Like every other state in the country, Florida law states that drivers give their implied consent to chemical testing when they are suspected of driving under the influence (DUI). Florida Statute § 316.1932(1)(a)1.a reads:
Any person who accepts the privilege extended by the laws of this state of operating a motor vehicle within this state is, by so operating such vehicle, deemed to have given his or her consent to submit to an approved chemical test or physical test including, but not limited to, an infrared light test of his or her breath for the purpose of determining the alcoholic content of his or her blood or breath if the person is lawfully arrested for any offense allegedly committed while the person was driving or was in actual physical control of a motor vehicle while under the influence of alcoholic beverages.
This means that if a driver is stopped for suspected drunk driving, a police officer is required to tell the alleged offender, “I am now requesting that you submit to” a test of either “your breath for the purpose of determining the alcoholic content of your breath,” “your urine for the purpose of determining the presence of any chemical or controlled substance,” or “your blood for the purpose of determining its alcoholic content and/or the presence of any chemical or controlled substance.” After reading that one sentence, the officer then simply asks, “Will you take the test?”
If a person refuses, the officer is further required to say the following:
If you fail to submit to the test I have requested of you, your privilege to operate a motor vehicle will be suspended for a period of one year for a first refusal, or 18 months if your privilege has been previously suspended as a result of a refusal to submit to a lawful test of your breath, urine or blood. Additionally, if you refuse to submit to the test I have requested of you and if your driving privilege has been previously suspended for a prior refusal to submit to a lawful test of your breath, urine or blood, you will be committing a misdemeanor. Refusal to submit to the test I have requested of you is admissible into evidence in any criminal proceeding.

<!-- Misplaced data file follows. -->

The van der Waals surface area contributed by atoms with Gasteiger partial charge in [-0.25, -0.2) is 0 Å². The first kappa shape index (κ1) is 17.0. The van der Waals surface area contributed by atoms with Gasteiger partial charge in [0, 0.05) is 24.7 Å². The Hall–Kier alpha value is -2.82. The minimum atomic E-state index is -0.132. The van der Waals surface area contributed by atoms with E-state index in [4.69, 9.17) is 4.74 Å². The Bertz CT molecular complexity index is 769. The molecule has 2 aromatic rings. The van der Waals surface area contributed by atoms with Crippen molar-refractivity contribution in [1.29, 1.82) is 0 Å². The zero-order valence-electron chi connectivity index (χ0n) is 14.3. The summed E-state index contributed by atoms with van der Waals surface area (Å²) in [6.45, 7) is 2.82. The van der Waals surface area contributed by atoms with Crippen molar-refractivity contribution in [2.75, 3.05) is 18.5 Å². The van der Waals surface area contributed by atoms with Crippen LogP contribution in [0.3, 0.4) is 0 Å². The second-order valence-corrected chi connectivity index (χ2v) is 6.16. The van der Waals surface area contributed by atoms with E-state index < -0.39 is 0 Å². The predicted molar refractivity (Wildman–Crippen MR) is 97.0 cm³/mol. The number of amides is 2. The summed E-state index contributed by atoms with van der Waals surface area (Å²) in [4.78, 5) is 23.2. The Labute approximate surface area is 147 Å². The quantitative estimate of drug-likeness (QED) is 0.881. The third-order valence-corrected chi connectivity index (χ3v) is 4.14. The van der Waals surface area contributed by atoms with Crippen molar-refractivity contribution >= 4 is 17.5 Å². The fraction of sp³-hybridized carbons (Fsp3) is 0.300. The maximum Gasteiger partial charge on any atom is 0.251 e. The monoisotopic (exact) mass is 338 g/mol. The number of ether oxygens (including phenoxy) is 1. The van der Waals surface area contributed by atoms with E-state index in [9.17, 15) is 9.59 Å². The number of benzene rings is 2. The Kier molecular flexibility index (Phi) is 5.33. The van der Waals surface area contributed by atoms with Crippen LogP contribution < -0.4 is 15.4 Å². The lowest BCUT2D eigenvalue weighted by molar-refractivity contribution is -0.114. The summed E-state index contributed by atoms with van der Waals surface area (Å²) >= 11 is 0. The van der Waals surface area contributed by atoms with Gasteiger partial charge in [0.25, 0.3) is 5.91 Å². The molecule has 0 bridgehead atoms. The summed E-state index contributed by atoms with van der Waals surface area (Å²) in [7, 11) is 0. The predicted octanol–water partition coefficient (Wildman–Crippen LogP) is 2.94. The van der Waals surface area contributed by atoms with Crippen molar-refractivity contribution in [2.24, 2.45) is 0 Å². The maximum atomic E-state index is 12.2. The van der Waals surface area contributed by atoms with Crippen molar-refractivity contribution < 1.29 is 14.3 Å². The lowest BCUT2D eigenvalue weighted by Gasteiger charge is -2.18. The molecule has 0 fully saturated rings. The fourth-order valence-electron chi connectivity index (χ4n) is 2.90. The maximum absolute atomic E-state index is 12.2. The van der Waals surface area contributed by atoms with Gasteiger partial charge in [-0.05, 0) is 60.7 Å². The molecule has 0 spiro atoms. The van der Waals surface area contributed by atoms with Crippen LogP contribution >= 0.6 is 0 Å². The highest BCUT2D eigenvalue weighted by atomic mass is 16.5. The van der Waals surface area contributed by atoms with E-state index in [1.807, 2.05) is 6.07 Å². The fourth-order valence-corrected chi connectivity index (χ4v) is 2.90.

The officer will then ask a person if he or she still refuses knowing that his or her driving privilege will be suspended for a period of at least one year and that he or she will be criminally charged for the refusal. As the language in that warning indicates, a driver can have his or her license suspended for one year for first refusal or 18 months for a second or subsequent refusal. Additionally, a person who refuses for the second time can also be sentenced to a minimum of 10 days in jail or a minimum of 30 days in jail for third or subsequent refusals.
A driver has only a mere 10 days to request a Formal Review Hearing to challenge any suspension. It may be possible to raise any number of potential defenses as to why a person refused to testing. These may include, but are not limited to the police officer having no probable cause to suspect the person of DUI, the alleged offender being physically unable to provide a sample, or confusion about having the right to an attorney.